- April 24, 2019
- Posted by: David Marshall
- Category: Digital Transformation, Manufacturing
Companies that regularly perform an ABC analysis on their products may be able to change how often they cut their products and reduce their inventory if they could embrace 3D printing. It would help them reduce the amount of inventory and raw materials they store, which could make some nonprofitable items profitable ones. Here’s how.
The Pareto Principle — also called the 80/20 rule — is the idea that 80 percent of your profits comes from 20 percent of your efforts. The reverse is also true: 20 percent of your profits come from 80 percent of your efforts.
You can also substitute clients or products for “efforts” — 80 percent of sales come from 20 percent of clients, 80 percent of your sales are for 20 percent of your products.
The ABC Analysis takes the Pareto Principle one step further and breaks it down even further. The top 10 percent of your performers are your A performers, the second 10 percent are your B performers, and your lowest 80 percent are the C performers.
Of course, the percentages will vary, but your A performers will no doubt carry the lion’s share of that 80 percent, but the B performers will have a healthy amount.
But if your C products only bring in 20 percent of your sales, then you could probably drop the bottom 10 percent of your salable products and never miss them. Those are the products you only sell a few times each year. Hardly anyone orders them, they sit in a dusty box in a rarely-visited part of your warehouse, and you forgot you still sell them whenever an order comes in. You just hang on to them because you’ve always sold them, and only a handful of your customers actually want them.
The products in the last 10 percent of your product line may actually lose money by your producing and storing, plus the time and energy it takes to process the payments.
But you won’t actually know that until you do your ABC Analysis and identify the costs and profits of each of the items you make and sell.
3D Printing May Change Everything
In the past, I would have advised companies to drop as many of their C performers as they could. Outsource the manufacturing to a company that specialized in making those items and just buy them as you need them.
For example, if you only make and sell 20 engine mounting brackets in a single year, why not just outsource their production to a company that specializes in making mounting brackets?
You could buy 20 of their mounting brackets and store them on your shelf until your customers need them — some companies will even inventory two years’ worth of products because they know they’ll eventually sell out of them. At least this way you don’t have to maintain the equipment or tool-and-die to make them, you don’t have to pay for their production, and you don’t have to buy the raw materials to create them.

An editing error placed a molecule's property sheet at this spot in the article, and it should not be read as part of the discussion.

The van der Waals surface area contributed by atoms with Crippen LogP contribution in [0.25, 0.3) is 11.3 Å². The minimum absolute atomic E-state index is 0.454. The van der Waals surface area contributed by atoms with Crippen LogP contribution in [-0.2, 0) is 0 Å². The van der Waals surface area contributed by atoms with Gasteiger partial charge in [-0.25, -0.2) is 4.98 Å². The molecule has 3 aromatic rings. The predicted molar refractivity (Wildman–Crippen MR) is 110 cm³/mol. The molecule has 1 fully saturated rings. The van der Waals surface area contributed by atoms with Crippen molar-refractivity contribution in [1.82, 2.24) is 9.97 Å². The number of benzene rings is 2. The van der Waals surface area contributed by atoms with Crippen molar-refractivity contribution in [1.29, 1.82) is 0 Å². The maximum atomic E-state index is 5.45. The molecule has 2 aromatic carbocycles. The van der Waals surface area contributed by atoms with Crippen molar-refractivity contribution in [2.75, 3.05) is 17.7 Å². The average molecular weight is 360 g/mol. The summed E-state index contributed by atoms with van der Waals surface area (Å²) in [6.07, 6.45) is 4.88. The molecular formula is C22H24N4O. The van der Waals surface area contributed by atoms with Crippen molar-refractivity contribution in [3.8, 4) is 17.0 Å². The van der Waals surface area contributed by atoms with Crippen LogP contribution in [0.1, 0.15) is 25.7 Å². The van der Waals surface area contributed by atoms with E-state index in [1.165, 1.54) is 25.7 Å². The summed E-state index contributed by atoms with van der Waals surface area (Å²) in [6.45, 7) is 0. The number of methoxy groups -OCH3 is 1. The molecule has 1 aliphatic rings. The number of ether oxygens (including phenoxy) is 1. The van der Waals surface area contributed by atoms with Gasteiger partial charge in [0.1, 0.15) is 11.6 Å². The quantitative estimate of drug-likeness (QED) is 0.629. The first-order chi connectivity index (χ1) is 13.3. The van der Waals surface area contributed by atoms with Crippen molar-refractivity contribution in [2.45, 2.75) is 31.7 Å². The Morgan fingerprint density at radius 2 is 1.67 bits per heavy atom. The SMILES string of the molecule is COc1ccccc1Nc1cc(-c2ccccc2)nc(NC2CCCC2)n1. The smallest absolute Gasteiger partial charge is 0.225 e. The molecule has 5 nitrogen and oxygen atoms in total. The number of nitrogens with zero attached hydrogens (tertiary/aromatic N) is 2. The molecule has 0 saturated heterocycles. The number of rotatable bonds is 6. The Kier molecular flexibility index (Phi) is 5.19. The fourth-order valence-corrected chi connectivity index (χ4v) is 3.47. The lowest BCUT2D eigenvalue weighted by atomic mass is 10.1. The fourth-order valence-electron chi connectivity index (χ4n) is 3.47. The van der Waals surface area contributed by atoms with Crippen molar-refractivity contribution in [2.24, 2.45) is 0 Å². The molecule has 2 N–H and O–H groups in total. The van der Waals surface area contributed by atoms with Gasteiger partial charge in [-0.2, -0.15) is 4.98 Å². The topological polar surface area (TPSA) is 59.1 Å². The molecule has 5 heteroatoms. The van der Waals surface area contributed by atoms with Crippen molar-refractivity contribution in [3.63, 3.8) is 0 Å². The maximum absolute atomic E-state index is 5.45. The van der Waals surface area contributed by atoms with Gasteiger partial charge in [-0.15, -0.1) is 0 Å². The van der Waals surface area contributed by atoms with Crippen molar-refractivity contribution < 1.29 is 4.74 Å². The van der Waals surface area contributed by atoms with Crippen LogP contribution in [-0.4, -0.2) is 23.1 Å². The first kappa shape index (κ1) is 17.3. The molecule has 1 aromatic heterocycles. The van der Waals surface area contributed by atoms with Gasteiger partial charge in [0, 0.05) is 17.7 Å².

Enter metal 3D printing and the ability to create high-strength steel products for industrial applications. We now have the technology available to make metal parts used in automotive, aeronautics, and even heavy construction. These metal parts are used in a variety of situations where strength and durability are paramount, so we know it can be done.
So you buy a 3D printer to make your metal brackets, which seems like an expensive solution to a small problem, but this is more than just your mounting bracket printer. You can use it to print everything else you make in your operation: panel covers, support legs, support brackets, bin covers, engine housings, threaded couplers, on and on and on. Anything you make with metal can now be 3D printed.
And even if you only sold 20 units of each of those items per year, you now only need a single machine to make them. While you might have used 17 different tool-and-die combinations, three hydraulic presses, and an extruder to create all those parts, you can swap it out with a single metal 3D printer and print each of these items on command.
So when one of your mounting bracket customers calls up and needs 10 mounting brackets and three bin covers, instead of manufacturing those, you call up the patterns on your 3D printer, print them out, and ship them off.
With the 3D printer, you can pick and choose which of your C-level performers get placed into your 3D library and which ones you drop completely or outsource them.
A 3D printer also lets you keep products that you can’t eliminate because they’ve been in your product lineup for a long, long time. Those are the products that have become obsolete but are still in use. You get the once-every-three-years call to service them, which means you have to keep the accessories around just to manage that.
3D printing and additive manufacturing lets you make seldom-used parts on demand, one at a time, and you don’t have the cost of inventory or the problems of obsolescence. You don’t have to keep a few spare parts on hand because one long-term customer is still using one of your machines after 20 years. You can just load that part into your 3D printing library and print it in that off-chance your customer needs it.
Some manufacturers could even reduce their total footprint by working in an on-demand 3D printing operation Since you’re only producing items on demand and you’re not storing a lot of raw materials or completed inventory, you can print and ship everything immediately, rather than producing or buying items in advance in the hopes that they’ll be sold.
I’ve been a manufacturing executive, as well as a sales and marketing professional, for a few decades. Now I help companies turn around their own business. If you would like more information, please visit my website and connect with me on Twitter, Facebook, or LinkedIn.
Photo credit: David Hawgood (Geograph, Creative Commons 2.0)